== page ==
The post-event legacy effect is clearly complex.
However, the legacy is one that needs to be planned for – and in this respect Cambridge has done this successfully in a variety of ways – from building cycle routes to continuing the momentum of cycling in the city thanks for the Velo Fest and grants available through the council. Will the Tour de France 2014 lead to a positive economic, social and cycling legacy in the city over the next 1, 3, 5 or 10 years? Time will only tell… but the future certainly looks bright for Cambridge.
Interested further in this topic email: Michael.Duignan@anglia.ac.uk
Below, the ITV Anglia News clip (4 July, 2014)
How to respond to reviewer comments? (Prof Kautonen and Prof Fink, 03.11.2015)
- 50% desk rejected, reviews usually from two or more peers, and great variability in comments.
- Knowing the people, editor etc in the journal and their preferences is very useful when directing your paper!!
- Avoid a desk reject by: (1) clarify any prior peer reviewing that has already been undertaken. (2) Tailor paper for a specific journal and the conversations currently underway [include citations in that journal!]. (3) Be explicit about papers importance and implications at the outset; its ‘impact’ and ‘contributions’.
- Dealing with the reviews: (1) don’t just cherry pick the comments you want to address! Do them all – copy all comments in to table and react to each one — ensure all comments have been dealt with [never just put ‘DONE’].
- Re-submission: (1) write explicit and detailed covering letter to editor and reviewers. Don’t be too emotional, and although you think the reviewers might be wrong, there is the assumption reviewers are right [and usually on reflection-they are].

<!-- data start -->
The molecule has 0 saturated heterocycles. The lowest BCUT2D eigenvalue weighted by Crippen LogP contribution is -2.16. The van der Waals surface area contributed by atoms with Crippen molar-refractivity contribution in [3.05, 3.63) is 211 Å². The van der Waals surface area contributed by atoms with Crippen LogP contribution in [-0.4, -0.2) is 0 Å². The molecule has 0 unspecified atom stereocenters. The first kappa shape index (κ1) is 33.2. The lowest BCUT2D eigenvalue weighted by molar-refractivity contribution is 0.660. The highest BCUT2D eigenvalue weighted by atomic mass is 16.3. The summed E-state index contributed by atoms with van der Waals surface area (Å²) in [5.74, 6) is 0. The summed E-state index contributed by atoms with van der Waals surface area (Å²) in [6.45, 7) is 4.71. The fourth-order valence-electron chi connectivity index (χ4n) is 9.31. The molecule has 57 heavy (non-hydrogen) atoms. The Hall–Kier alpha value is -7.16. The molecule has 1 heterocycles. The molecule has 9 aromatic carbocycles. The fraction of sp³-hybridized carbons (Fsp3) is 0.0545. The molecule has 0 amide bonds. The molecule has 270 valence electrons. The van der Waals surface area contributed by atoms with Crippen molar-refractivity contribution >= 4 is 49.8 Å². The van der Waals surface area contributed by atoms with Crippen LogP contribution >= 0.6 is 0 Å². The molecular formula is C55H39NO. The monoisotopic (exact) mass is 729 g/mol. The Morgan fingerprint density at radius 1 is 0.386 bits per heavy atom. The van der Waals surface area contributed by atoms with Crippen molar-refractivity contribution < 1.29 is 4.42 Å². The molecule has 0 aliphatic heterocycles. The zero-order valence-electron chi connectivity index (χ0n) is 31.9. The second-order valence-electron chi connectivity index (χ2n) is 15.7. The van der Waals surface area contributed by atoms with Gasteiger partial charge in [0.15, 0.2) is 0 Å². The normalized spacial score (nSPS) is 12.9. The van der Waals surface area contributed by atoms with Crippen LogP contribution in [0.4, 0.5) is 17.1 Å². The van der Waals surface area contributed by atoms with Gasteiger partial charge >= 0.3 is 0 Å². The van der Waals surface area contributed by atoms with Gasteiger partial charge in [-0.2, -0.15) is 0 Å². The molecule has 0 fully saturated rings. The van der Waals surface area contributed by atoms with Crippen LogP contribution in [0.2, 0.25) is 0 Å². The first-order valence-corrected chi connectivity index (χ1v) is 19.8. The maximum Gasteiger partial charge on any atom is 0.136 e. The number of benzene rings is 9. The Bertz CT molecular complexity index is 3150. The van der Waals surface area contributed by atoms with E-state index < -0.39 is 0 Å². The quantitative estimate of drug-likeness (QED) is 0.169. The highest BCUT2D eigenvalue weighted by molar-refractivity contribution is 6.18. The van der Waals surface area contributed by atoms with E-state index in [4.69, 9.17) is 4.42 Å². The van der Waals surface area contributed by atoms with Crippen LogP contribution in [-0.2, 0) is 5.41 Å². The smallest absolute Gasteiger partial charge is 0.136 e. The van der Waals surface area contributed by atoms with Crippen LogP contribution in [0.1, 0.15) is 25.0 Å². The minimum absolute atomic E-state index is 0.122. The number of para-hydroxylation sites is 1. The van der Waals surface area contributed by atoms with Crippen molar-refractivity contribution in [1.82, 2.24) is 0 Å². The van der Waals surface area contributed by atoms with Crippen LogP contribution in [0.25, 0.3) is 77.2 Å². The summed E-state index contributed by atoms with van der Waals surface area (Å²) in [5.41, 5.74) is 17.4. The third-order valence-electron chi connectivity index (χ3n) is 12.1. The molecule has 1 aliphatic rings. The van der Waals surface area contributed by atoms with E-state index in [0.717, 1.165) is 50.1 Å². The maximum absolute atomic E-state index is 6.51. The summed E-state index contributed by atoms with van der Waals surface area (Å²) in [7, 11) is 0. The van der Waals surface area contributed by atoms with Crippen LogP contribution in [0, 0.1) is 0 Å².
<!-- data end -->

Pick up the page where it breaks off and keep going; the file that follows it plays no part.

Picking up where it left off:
- The response letter to the Editor: (1) response generally, and to the specific reviewers e.g. ‘Response to reviewer 1’…. (2) the letter must be grovelling, thank so much for comments, acknowledge the editors and their wisdom.
Types of comments from reviewer, and response strategies:
(1) ‘you have to rewrite the whole thing!’ Editors/reviewers like the idea but theoretical framing insufficient and/or contribution not clear. You need to show contribution to actual discussions on-going. (2) ‘there is something wrong with the method’ [esp quantitative articles]. (3) ‘you need to consider source A, theory B, or perspective C’. (4) ‘you need to explain in more detail XYZ’ [sometimes feels superfluous; but just DO IT]. (5) ‘you need to include something something stupid and/or irrelevant’ [so say, thank you for pointing this out – please refer to page X, or even just pretend that you have newly included!]. (6) ‘comments conflict between reviewers’ – if this is the case, contact the editor and sound out a suitable way forward. If they don’t respond, just go for the reviewer comment who is more critical than the other [and raise this in the letter to the editor about this conflict].
NOTE: Sometimes you will get a comment from the editor saying ‘take seriously X comment’ – then you take seriously and prioritise.
- You always have to waver on reviewer comments? Or stick to your guns?
- Is there a difference between the TYPE of comments you get – depending on the star of the paper?
- 2 vs. 1 — turned in to a Game – 1st loved it, another mid-way, another hated it. Response to reviewers 1st round — knew who the hater was, and responded politely but knew it was a losing battle – methodological differences. Focused on the middle reviewer to sway the balance. For second review – was 2 vs. 1 edged in our favour. And we played HIM out of the game. Leadership from Editor, despite being a top journal was weak. It worked but a wise strategy?